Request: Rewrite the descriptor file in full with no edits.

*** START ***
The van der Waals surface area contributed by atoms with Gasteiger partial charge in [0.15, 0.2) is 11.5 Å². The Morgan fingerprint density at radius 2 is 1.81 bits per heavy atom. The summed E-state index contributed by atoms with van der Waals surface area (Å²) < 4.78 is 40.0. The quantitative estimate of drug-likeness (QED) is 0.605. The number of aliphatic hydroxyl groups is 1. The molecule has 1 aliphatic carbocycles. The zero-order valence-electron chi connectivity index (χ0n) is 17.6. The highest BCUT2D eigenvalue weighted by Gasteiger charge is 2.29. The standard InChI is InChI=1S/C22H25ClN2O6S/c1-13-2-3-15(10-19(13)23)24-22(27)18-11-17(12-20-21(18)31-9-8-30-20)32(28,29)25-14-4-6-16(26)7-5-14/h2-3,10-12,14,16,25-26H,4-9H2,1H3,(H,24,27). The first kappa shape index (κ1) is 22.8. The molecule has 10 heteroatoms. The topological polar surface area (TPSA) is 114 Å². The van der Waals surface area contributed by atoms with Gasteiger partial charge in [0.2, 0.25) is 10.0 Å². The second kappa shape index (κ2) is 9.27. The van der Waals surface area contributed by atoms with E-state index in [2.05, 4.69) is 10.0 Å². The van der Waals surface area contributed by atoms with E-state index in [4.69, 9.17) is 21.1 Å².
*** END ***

The van der Waals surface area contributed by atoms with Gasteiger partial charge in [0.15, 0.2) is 11.5 Å². The Morgan fingerprint density at radius 2 is 1.81 bits per heavy atom. The summed E-state index contributed by atoms with van der Waals surface area (Å²) < 4.78 is 40.0. The quantitative estimate of drug-likeness (QED) is 0.605. The number of aliphatic hydroxyl groups is 1. The molecule has 1 aliphatic carbocycles. The zero-order valence-electron chi connectivity index (χ0n) is 17.6. The highest BCUT2D eigenvalue weighted by Gasteiger charge is 2.29. The standard InChI is InChI=1S/C22H25ClN2O6S/c1-13-2-3-15(10-19(13)23)24-22(27)18-11-17(12-20-21(18)31-9-8-30-20)32(28,29)25-14-4-6-16(26)7-5-14/h2-3,10-12,14,16,25-26H,4-9H2,1H3,(H,24,27). The first kappa shape index (κ1) is 22.8. The molecule has 10 heteroatoms. The topological polar surface area (TPSA) is 114 Å². The van der Waals surface area contributed by atoms with Gasteiger partial charge in [0.2, 0.25) is 10.0 Å². The second kappa shape index (κ2) is 9.27. The van der Waals surface area contributed by atoms with E-state index in [2.05, 4.69) is 10.0 Å². The van der Waals surface area contributed by atoms with E-state index in [4.69, 9.17) is 21.1 Å².